Posts Tagged ‘dynamic’


DMVPN stands for Dynamic Multipoint VPN and it is an effective solution for dynamic secure overlay networks. In short, DMVPN is combination of the following technologies:

1) Multipoint GRE (mGRE)
2) Next-Hop Resolution Protocol (NHRP)
4) Dynamic Routing Protocol (EIGRP, RIP, OSPF, BGP)
3) Dynamic IPsec encryption
5) Cisco Express Forwarding (CEF)

Assuming that reader has a general understanding of what DMVPN is and a solid understanding of IPsec/CEF, we are going to describe the role and function of each component in details. In this post we are going to illustrate two major phases of DMVPN evolution:

1) Phase 1 – Hub and Spoke (mGRE hub, p2p GRE spokes)
2) Phase 2 – Hub and Spoke with Spoke-to-Spoke tunnels (mGRE everywhere)

As for DMVPN Phase 3 – “Scalable Infrastructure”, a separate post is required to cover the subject. This is due to the significant changes made to NHRP resolution logic (NHRP redirects and shortcuts), which are better being illustrated when a reader has good understanding of first two phases. However, some hints about Phase 3 will be also provided in this post.

Note: Before we start, I would like to thank my friend Alexander Kitaev, for taking time to review the post and providing me with useful feedback.

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Hi Brian,

I ran into these nasty frame relay mappings during an initial lab set-up and was wondering why they are there, (even with inverse-arp disabled), and what they are actually doing. I was able to remove them only after writing my configuration to memory, and then performing a reload of the router.

Router(config-if)#do show frame map
Serial0/0 (up): ip dlci 113(0x71,0x1C10)
              CISCO, status defined, inactive
Serial0/0 (up): ip dlci 105(0x69,0x1890)
              CISCO, status defined, active
Serial0/0 (up): ip dlci 104(0x68,0x1880)
              CISCO, status defined, active
Serial0/0 (up): ip dlci 103(0x67,0x1870)
              CISCO, status defined, active



Hi Josh,

This is actually an error relating to AutoInstall over Frame Relay. When the router boots up and does not have a configuration file saved in NVRAM, it attempts to run autoinstall to automatically find an IP address and download a config. The first thing the router does is to detect the encapsulation on its WAN interfaces, which in this case is Frame Relay. Once the router finds that it’s running Frame Relay, it attempts to send a config request via TFTP. In order to do this it needs an IP address, so it sends a BOOTP request out all DLCIs. Since the router doesn’t know what the unicast IP addresses are on the other ends of the circuits, it creates IPv4 mappings to for all circuits and includes the “broadcast” keyword on them. This allows the router to encapsulate the BOOTP request out all DLCIs.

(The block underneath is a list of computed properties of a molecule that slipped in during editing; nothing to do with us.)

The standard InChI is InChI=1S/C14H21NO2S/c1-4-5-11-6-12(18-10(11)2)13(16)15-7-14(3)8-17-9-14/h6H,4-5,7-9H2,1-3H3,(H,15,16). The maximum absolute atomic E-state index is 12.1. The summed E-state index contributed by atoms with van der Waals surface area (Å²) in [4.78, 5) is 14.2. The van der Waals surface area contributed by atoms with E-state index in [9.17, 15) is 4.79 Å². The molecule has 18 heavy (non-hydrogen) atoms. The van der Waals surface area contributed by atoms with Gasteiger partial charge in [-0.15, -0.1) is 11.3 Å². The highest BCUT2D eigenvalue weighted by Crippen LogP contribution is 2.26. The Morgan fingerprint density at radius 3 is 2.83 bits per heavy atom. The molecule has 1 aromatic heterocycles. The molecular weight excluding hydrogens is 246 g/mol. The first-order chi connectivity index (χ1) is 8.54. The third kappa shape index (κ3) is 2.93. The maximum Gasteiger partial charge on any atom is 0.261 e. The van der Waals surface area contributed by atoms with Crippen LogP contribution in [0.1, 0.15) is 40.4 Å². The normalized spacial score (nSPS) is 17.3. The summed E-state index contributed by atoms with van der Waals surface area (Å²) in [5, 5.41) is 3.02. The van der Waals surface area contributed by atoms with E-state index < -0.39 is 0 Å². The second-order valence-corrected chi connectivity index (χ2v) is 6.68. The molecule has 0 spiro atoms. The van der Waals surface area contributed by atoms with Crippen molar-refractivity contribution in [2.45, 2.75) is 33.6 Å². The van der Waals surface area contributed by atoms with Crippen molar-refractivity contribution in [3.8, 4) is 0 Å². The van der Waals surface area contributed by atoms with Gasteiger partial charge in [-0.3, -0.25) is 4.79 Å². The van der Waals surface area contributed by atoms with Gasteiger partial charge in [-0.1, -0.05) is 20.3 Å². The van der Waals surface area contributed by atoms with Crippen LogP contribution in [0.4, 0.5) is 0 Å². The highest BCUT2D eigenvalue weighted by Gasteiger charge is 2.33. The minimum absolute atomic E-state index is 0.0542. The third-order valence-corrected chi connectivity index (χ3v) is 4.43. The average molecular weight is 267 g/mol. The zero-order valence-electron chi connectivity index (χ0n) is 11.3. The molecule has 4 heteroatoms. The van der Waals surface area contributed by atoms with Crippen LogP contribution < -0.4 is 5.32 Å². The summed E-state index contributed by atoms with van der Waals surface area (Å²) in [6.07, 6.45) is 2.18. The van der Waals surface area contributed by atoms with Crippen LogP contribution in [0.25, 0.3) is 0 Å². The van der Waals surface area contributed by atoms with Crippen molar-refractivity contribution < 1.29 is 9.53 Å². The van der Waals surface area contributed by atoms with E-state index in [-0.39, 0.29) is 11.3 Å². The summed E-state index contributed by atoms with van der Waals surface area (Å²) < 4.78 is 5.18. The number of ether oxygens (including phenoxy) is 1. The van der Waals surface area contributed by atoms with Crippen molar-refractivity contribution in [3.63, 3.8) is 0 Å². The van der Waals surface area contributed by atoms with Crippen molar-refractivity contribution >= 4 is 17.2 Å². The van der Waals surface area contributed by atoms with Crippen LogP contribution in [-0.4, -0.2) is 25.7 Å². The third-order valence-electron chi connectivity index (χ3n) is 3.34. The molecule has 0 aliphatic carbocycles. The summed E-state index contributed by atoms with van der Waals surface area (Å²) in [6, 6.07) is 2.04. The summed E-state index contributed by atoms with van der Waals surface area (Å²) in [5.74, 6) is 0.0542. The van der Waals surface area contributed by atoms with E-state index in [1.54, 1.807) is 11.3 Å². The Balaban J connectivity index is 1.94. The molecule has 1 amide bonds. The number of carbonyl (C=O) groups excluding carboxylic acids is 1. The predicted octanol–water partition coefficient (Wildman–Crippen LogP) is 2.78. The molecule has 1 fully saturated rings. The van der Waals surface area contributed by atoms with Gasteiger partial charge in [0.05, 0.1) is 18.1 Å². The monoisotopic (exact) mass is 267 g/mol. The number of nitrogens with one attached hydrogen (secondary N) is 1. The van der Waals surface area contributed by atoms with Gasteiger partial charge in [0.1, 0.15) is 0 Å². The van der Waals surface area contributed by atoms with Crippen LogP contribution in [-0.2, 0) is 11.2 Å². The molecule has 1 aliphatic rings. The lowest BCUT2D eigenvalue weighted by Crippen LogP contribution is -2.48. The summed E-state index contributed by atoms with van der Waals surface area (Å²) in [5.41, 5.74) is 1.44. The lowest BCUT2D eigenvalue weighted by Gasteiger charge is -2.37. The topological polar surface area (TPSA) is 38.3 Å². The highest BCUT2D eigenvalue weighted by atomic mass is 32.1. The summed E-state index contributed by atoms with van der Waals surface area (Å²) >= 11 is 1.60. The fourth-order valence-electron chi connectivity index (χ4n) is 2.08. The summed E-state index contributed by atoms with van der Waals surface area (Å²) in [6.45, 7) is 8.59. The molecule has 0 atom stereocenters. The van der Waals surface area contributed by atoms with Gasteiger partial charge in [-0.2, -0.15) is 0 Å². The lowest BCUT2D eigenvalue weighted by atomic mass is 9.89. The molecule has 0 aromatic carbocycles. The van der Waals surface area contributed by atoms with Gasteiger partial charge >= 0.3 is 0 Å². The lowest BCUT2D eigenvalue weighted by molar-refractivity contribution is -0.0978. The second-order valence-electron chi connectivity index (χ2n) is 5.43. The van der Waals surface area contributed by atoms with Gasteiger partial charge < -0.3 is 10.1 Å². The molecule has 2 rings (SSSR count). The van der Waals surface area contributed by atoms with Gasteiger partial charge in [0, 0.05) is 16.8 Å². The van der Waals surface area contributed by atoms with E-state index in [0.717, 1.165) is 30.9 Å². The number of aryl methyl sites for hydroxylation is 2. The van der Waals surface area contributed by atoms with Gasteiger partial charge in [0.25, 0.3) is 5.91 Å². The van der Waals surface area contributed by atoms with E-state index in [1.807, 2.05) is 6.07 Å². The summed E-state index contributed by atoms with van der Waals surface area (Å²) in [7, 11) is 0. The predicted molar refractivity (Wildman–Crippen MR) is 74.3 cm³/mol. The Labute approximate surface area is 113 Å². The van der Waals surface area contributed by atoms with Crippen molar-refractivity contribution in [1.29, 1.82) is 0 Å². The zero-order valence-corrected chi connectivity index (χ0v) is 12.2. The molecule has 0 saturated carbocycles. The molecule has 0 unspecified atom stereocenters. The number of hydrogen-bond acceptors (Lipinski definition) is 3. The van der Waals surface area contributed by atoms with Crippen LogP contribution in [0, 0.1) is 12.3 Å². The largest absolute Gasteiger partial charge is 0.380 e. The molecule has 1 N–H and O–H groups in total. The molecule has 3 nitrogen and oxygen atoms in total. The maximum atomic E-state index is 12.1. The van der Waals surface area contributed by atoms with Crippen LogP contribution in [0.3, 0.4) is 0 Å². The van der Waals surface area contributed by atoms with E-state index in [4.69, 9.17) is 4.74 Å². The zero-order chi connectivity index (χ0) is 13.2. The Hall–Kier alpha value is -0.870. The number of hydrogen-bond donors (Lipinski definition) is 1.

If you haven’t actually configured IP helper-address or a BOOTP server, the operation will fail. The result of this that we see is that when Frame Relay is re-enabled on the interfaces the mappings to reappear. In some versions of IOS this can be fixed by removing Frame Relay and re-applying it, for example:

router#config t
router(config)#interface s0/0
router(config-if)#encapsulation ppp
router(config-if)#encapsulation frame-relay

In most versions however this does not work. Therefore the way to fix this is just to have the router not do autoinstall on bootup. Since the router does autoinstall because it doesn’t have a config saved in memory, the only way to 100% fix it is to save your config to NVRAM (wr m), and to reload.

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